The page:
“While Bhutan is projected as a country with rich biodiversity, there is limited data to back the statement,” said Choki Gyeltshen, senior researcher with the National Biodiversity Centre (NBC).
Despite Bhutan’s impressive conservation efforts, there are still challenges to overcome. Limited funding and resources, along with a lack of documentation on smaller plants and insects, have hindered comprehensive research and understanding of Bhutan’s biodiversity. Climate change also poses a threat to the country’s ecosystems, with invasive species encroaching on native vegetation.
To address these challenges, Bhutan needs to prioritize scientific studies and research, gather more data on lesser-known species, and enhance its understanding of the interactions between various organisms and the environment. With its commitment to sustainable development and conservation, Bhutan has the potential to continue leading the way in biodiversity protection and set an example for other nations to follow.
“More focus needs to be given to science and studies now due to climate change and urbanization, in fact we are lagging behind,” said Rinchen Yangzom, a botanist with the National Biodiversity Centre (NBC).
Bhutan’s rich biodiversity is not only a national treasure but also plays a vital role in supporting livelihoods, enhancing food security, and providing valuable ecosystem services. Situated in one of the most biodiverse regions in the world, Bhutan boasts an astounding diversity of flora and fauna, with over 5,600 flowering plant species, close to 200 mammal species, and 678 bird species.
However, this unique biodiversity is under threat from various factors, including land conversion, overexploitation, climate change, and forest fires. These threats pose significant challenges to the conservation of Bhutan’s ecosystems and the protection of its diverse species.
Despite these challenges, Bhutan has implemented several measures to enhance the conservation of its biodiversity. The country has established protected areas covering 42.70% of its land area and implemented biodiversity action plans. Bhutan’s commitment to sustainable development and environmentally friendly practices is evident in its forest cover of 70.46% and the incorporation of biodiversity targets into national plans.
Continued conservation efforts are crucial for the future of Bhutan’s biodiversity. By protecting its ecosystems and promoting sustainable practices, Bhutan can ensure the preservation of its rich wildlife and plant species for generations to come. The conservation of Bhutan’s biodiversity is not only important for the country but also contributes to global efforts in wildlife conservation and protecting our planet’s natural heritage.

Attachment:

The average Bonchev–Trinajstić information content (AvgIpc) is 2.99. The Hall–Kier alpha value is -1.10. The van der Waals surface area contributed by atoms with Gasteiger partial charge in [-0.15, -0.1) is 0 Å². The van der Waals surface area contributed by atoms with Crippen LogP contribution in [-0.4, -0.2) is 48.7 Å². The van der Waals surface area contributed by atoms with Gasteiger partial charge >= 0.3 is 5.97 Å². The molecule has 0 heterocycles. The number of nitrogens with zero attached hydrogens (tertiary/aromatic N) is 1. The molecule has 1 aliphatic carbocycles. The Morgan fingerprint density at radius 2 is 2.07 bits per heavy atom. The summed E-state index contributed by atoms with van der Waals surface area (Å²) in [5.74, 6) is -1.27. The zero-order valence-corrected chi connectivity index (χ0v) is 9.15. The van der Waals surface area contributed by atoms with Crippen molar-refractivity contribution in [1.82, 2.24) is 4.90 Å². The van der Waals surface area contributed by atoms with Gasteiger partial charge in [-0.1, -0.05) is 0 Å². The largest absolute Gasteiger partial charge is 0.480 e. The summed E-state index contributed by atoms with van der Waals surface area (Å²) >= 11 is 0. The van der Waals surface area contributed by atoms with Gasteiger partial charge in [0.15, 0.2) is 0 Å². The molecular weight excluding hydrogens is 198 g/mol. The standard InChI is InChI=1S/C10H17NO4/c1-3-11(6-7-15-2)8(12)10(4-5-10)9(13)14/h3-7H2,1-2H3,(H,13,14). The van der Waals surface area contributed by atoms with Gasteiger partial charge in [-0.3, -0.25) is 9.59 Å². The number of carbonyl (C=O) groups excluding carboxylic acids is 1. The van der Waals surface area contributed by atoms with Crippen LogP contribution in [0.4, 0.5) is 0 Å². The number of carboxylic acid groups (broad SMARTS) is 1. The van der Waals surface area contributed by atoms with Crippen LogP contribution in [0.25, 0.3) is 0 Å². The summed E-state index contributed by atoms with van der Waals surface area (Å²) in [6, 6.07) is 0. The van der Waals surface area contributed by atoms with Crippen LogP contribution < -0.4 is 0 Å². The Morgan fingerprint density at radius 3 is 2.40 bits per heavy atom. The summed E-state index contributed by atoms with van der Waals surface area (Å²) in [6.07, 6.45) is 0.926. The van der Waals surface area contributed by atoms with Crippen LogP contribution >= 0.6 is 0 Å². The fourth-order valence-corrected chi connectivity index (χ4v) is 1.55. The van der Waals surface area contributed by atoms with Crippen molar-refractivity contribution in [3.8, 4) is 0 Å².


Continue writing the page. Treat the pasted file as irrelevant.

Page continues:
A: Bhutan is known for its rich biodiversity, boasting an astounding diversity of flora and fauna. The country is home to numerous plant and animal species, including flowering plants, mammals, birds, and fish.
A: The main threats to Bhutan’s biodiversity include land conversion, overexploitation, climate change, and forest fires. These factors pose a risk to the diverse ecosystems and species found in the country.
A: Bhutan has implemented various measures to protect and conserve its biodiversity. This includes the establishment of protected areas, incorporation of biodiversity targets into national plans, and initiatives to control unsustainable practices and preserve vulnerable species.
A: Biodiversity is intricately linked to livelihoods in Bhutan, playing a crucial role in enhancing food security, economic development, and providing ecosystem services such as clean air and water. Conserving biodiversity is essential for the sustainable development of the country.
A: Bhutan is working towards gathering more scientific data on its lesser-known species, particularly insects, smaller plants, and microorganisms. This research helps in understanding the roles these species play in supporting ecosystems and addressing potential risks.
Written by: Jackie De Burca
todayNovember 15, 2023